Bigger Than This Review For #Careerlions
Not too long ago, I read Bigger Than This: How To Turn Any Venture Into an Admired Brand by Fabian Geyrhalter. He is the author of the bestseller How to Launch a Brand, in the process of creating a strong brand and the mishaps. Geyrhalter is a renowned brand strategist and founder of a consultancy firm specializing in turning ventures into brands. His columns and work have also been published by many, including Forbes, the Washington Post, and the Huffington Post. His graphic design work is award winning and he is very successful in this field of work. In this blog, I will share with you my review and interesting ideas covered in the book.
Successful Brand Traits
Geyrhalter identifies and elaborates on the eight “brand traits” that make successful commodity brands: story, belief, cause, heritage, delight, transparency, solidarity, and, individuality. They will allow you to connect with your audience on a deeper level and stand out from the masses. In the next sections, I will provide some more context on these brand traits. Before that, I would like you to consider this advice to put the following ideas into action. He urges you to formulate a positioning statement to derive your bigger story, focusing on the “because”:
“When the background story is bigger than the product.”
You can win the hearts of consumers with the unique background story of the company. When you a have a good story, all you need is to “talk the talk, followed by sincerely walking the walk”. As a result, your consumers will be loyal and become your advocates. This is especially relevant for brands that are not based on innovation.
“When values are bigger than the product.”
The consumer market’s desire to buy from (smaller/local) brands they can trust is growing. Consumers today even expect brands to be more and more vocal about politics. Shared values with your consumers in the end has a bigger impact than the standalone product. Meaning you will need to invest in building a deep understanding of these consumers.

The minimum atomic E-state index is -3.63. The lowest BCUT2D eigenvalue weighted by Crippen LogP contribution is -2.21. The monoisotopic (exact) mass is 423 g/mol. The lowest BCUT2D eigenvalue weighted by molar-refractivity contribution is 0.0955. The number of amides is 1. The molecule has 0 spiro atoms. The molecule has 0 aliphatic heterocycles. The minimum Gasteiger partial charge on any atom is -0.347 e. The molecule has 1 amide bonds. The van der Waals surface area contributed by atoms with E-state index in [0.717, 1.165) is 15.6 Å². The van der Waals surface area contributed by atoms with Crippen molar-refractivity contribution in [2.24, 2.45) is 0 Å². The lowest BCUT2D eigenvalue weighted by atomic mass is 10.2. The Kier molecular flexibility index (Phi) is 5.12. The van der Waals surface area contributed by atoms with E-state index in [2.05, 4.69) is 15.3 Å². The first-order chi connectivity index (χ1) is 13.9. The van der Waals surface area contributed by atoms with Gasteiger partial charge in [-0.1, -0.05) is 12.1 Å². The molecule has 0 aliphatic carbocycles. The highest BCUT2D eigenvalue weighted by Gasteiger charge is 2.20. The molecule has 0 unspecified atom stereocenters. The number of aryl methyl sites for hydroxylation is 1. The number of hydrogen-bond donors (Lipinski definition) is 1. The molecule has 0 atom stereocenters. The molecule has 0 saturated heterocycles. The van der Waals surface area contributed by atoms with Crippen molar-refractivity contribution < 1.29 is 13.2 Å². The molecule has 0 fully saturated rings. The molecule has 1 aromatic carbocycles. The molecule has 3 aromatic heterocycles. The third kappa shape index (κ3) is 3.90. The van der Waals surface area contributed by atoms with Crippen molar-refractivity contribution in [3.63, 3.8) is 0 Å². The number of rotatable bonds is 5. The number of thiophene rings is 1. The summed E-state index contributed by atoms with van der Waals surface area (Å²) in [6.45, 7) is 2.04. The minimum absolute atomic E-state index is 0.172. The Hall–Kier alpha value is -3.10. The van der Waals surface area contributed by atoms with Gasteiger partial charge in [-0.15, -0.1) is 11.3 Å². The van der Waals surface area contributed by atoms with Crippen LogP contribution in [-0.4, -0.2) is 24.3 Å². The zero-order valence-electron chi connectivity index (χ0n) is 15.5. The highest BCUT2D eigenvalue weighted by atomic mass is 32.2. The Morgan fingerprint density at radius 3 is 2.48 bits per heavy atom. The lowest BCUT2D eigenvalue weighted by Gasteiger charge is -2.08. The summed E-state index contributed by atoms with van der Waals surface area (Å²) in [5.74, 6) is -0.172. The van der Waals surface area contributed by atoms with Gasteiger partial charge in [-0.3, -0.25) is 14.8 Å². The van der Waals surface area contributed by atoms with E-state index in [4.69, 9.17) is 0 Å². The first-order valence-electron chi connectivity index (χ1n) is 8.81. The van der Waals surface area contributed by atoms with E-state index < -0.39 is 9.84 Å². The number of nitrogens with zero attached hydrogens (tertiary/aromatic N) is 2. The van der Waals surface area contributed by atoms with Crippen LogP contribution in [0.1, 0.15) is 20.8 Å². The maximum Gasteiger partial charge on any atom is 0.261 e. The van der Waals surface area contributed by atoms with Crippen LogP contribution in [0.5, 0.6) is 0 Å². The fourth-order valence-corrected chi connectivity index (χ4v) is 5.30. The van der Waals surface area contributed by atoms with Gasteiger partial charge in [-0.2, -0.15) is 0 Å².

“When the cause is bigger than the product.”
Another trend is the need for a cause to work, instead of money alone. Millennials are driven by purpose and social causes instead of merely generating sales. Tapping into this trend in an authentic way, creating an emotional connection with your target audience, is what will strengthen your brand’s positioning.
“When a sense of location is bigger than the product.”
Another successful brand trait is creating a brand story based on heritage, when done right of course. Enabling your consumers to connect your product with the desire to establish a deeper connection with the heritage of the product. Geyrhalter calls this a “brand aura”. It is important to consider the risks of the location in mind and you actually “buy/support local” instead of manufacturing in for instance China.
“When the small delight is bigger than the product.”
To set yourself apart from your competitor’s, thoughtful delights can be detrimental in your brand’s positioning. By embodying this in your customer service, you will build relationships that eventually can form a community. The tip by Geryhalter that I especially like is “Don’t think only of them; think for them”, implying that you should for instance simplify complex tasks for them.
“When the trust is bigger than the product.”
Consumers trust those brands that are transparent and will choose you over the competitors. Once you go transparent, you never back. This is a prerequisite for those contemplating to take this route. Also, make sure that what you intend to make transparent of course will actually repay itself. Maybe, just maybe, you have something that you should keep hidden hihi.
“When solidarity is bigger than the product.”
Be a nice leader, staying true to your target audience in everything you do. While you limit your initial audience size, you will be able to connect with the audience on your beliefs and needs.
“When customization is bigger than the product.”
Personalization, customization, and limited numbers equal magic. We have covered it numerous times before on the blog. Limited edition makes them boys and girls go loco. Initials on bags makes for cravings. We all want the “same same but different”, as I mentioned in the book review of Invisible Influence.
What makes the book work is that it is a nice and short read filled with a good mix of big ideas and practical examples. Every chapter starts off with the big ideas, includes case studies, and concludes with the ‘commandments’. The latter are tips on strategies and tactics in order to implement the traits. As a result, you are quickly able to start applying the ideas in your own projects.
Are you going to pick up a copy of Bigger Than This? And are you ready to embrace and incorporate these 8 brand traits in your projects? How do you plan to do so? Share it with us!
Note: I received a copy of Bigger Than This via Netgalley.